An inspirational true story of how you can turn your life around

This, sadly, is a true story by James Fry of his life as a teenage alcoholic, now working as a youth justice conference convener. It is also an inspirational story, about how James was able to turn his life around.

That Fry Boy by James Fry

Available for $21.25 via Booktopia


That Fry Boy

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James Fry believes that his alcoholism stemmed as a response to Post Traumatic Stress Disorder he suffered as a response to bullying at a number of schools, both by students and staff. And the incidents he recounts are truly horrific. Fry analyses the bullying behavior, noting that bullies work to isolate their victim, while at the same time presenting a reasonable and pleasant face to authorities.

James was well parented. His parents were comfortably off Catholics. His father worked in his own business and his mother raised the three boys, of whom James was the eldest. The family suffered greatly because of James’s alcoholism – picking him up at the police station, doing the round of doctors and counselors, attending court with him, placing him in different schools from which he mainly truanted, having him live with an aunt and uncle. Nothing worked. James stole from his parents for drugs and alcohol so that at times they were unable to pay essential bills. A turning point came when James mother gave him the ultimatum that he had to study or leave home. He was enrolled in distance education and eventually gained the School Certificate.

James was in trouble with the law because of his paranoia and hypersensitivity which lead to him assaulting innocent passers-by, imagining they were being critical or about to attack. Fry does not gloss over his behavior.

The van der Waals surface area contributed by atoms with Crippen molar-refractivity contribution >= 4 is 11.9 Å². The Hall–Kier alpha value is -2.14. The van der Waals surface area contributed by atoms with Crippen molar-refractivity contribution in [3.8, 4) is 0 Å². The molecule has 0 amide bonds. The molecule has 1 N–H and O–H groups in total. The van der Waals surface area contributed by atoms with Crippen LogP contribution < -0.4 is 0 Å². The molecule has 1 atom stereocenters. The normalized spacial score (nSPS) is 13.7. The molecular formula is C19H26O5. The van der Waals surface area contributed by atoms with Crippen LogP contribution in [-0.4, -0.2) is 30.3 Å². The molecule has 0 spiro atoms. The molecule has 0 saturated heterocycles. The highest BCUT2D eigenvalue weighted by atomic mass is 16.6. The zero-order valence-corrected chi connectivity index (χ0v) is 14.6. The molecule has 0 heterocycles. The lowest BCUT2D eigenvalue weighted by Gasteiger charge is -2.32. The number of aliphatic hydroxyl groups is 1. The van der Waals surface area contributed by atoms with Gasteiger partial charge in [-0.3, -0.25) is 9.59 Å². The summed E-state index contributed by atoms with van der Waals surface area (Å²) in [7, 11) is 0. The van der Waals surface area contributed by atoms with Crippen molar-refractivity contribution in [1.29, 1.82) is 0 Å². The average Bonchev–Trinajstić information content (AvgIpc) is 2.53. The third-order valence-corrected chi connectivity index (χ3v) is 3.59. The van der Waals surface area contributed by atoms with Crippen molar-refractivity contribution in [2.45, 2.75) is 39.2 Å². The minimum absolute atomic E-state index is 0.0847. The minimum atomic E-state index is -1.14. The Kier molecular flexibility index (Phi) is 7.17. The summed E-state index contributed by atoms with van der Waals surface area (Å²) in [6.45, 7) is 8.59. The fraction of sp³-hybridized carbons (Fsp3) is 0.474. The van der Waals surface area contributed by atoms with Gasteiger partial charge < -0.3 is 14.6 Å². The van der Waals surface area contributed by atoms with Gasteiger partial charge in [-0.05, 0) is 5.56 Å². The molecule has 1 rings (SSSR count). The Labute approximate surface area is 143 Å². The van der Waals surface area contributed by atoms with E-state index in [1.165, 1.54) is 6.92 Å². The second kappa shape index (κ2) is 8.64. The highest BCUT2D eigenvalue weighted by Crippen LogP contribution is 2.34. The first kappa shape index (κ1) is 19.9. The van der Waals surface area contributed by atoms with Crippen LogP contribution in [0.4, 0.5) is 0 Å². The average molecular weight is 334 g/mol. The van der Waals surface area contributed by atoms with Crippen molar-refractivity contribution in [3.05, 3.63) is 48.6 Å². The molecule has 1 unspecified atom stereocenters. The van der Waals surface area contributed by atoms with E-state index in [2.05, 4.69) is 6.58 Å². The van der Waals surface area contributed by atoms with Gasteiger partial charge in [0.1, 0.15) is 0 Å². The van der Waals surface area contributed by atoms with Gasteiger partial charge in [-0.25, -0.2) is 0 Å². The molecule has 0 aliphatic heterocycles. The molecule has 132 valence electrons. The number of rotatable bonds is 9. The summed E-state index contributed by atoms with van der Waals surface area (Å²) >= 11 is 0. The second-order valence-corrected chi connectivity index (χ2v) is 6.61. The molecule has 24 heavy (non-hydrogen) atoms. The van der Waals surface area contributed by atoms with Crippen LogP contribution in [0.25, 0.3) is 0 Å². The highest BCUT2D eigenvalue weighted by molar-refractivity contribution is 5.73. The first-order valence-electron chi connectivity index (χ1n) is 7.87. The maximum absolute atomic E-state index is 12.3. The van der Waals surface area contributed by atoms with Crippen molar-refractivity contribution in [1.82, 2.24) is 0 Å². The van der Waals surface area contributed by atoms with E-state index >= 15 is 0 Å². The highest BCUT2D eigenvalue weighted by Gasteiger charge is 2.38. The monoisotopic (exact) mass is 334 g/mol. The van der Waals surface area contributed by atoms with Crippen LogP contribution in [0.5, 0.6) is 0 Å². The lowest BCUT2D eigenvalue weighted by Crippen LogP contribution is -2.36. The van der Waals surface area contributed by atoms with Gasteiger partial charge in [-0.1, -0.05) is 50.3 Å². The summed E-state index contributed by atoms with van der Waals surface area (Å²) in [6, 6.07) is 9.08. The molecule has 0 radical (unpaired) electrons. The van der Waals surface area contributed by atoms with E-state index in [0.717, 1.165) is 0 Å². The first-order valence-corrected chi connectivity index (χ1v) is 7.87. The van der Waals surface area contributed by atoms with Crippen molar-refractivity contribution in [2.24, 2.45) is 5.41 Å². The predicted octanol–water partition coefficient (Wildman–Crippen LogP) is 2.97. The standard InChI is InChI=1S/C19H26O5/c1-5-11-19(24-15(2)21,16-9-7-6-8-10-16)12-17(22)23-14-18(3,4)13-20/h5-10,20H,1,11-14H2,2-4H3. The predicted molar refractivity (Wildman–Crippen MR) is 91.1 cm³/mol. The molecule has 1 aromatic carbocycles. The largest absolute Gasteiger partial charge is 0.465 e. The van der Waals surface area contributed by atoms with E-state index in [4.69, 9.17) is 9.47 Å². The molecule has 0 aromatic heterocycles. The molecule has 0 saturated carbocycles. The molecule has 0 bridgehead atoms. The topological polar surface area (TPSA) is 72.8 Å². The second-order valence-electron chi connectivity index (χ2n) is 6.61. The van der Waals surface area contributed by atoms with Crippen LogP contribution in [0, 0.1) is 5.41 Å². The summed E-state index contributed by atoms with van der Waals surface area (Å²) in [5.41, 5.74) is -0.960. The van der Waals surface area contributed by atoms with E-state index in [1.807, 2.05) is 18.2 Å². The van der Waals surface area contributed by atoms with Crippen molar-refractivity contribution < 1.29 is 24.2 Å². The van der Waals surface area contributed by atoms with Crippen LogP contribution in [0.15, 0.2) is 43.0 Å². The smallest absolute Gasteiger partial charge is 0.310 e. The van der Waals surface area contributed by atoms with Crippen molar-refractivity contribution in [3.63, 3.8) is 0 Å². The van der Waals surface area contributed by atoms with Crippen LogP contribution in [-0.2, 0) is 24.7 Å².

Fry comments on the response of teachers, police, doctors and the systems in which they work. He is usually fair, but there are some generalisations.

He writes of the importance of rehabilitation for young alcoholics and drug users and the woeful inadequacy of the provision of this service.

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James was aware of the pain he was inflicting, would promise to reform, but was unable to keep his promises.

Most of the book describes his descent into alcoholism, but there came a point when he met Bree with whom he had a tempestuous, on and off relationship. They had a son, and James embarked on The Twelve Step Programme.

Fry advocates strongly for this programme and with its structures has been able to free of his addiction. He has undertaken further study. He has worked in community welfare, as a paramedic and in the court system. He and Bree have a young family.

This book may strike a very personal note for some readers who may have had similar problems in their families, or for those who have worked, or are working in schools, or in medical or legal professions. Fry has interesting observations and recommendations from his life experience on each of these fields.

Above all, this is a book of hope.

My thanks to New Holland Publishers for the review copy of this book.

Available for $21.25 via Booktopia